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Ruffed Grouse Society clears, mows hunter walking trail

CASS LAKE — On AUG. 25, members of the Ruffed Grouse Society donated equipment and effort to clear and mow the Jingo Lake Hunter Walking Trail north of Talmoon.

Marty Niewind, head of the Grand Rapids chapter, supplied the ASV mower, trailer and transport vehicle. The crew put in about 13 hours.

“We have great grouse hunting here and several active RGS chapters,” Niewind said. “We want to help make hunting better for our neighbors and the businesses that benefit from grouse hunter tourism.”

Although there was some RGS money available to offset fuel costs, Niewind picked up the tab for that, too.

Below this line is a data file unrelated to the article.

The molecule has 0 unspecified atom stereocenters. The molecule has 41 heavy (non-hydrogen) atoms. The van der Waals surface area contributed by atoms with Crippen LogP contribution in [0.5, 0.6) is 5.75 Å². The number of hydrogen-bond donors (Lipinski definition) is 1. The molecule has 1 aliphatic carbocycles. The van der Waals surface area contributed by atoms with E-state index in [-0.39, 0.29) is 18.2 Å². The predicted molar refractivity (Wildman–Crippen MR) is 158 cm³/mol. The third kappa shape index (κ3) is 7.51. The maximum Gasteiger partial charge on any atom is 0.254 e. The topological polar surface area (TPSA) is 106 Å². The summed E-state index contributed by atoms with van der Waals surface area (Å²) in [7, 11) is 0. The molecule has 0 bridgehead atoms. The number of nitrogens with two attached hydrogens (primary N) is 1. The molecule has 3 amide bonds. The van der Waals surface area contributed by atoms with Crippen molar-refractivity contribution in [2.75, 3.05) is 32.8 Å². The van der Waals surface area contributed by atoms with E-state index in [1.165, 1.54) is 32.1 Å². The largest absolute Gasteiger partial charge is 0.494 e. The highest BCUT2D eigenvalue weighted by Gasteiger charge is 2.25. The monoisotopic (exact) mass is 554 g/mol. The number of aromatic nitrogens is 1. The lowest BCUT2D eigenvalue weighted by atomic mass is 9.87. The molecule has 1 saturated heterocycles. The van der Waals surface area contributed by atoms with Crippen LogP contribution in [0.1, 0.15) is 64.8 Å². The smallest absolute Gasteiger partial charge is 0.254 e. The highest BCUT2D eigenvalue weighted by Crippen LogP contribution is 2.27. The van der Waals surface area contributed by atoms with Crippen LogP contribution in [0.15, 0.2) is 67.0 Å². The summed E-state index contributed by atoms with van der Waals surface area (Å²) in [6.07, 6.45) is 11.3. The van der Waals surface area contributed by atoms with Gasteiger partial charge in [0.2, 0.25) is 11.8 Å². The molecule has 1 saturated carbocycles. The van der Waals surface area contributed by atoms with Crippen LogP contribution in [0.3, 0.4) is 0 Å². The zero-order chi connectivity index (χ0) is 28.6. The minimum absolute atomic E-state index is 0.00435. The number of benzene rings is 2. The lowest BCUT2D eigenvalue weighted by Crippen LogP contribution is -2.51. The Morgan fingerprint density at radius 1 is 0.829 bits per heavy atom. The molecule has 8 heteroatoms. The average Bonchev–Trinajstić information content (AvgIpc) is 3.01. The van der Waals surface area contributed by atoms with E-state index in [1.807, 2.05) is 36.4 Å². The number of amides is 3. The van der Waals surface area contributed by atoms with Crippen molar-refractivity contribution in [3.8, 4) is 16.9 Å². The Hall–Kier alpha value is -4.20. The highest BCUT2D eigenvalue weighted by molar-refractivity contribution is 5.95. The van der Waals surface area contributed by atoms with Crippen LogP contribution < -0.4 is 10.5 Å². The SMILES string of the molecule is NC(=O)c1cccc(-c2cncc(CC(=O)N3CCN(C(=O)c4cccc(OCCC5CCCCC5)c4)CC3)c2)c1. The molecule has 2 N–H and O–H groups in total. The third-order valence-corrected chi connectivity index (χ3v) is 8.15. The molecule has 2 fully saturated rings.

The Jingo Lake trail system is on U.S. Forest Service Chippewa National Forest land, which is affected by sharply reduced budgets for maintaining hunter walking trails in recent years, said Todd Tisler of the U.S. Forest Service said.

“We really appreciate the efforts of these volunteers, and we would like to work with RGS in the future on more projects that benefit grouse hunters and habitat,” Tisler said.

Ted Dick, grouse coordinator for the Minnesota Department of Natural Resources also hopes to expand these cooperative projects in the future.

“I work with biologists from across the country, our grouse habitat and public land availability is as good as anywhere and we want to keep it the best in the country by helping wherever we can,” Dick said.

The Ruffed Grouse Society and the Forest Service are working to cooperate on more trails in the Bemidji, Blackduck and Walker areas.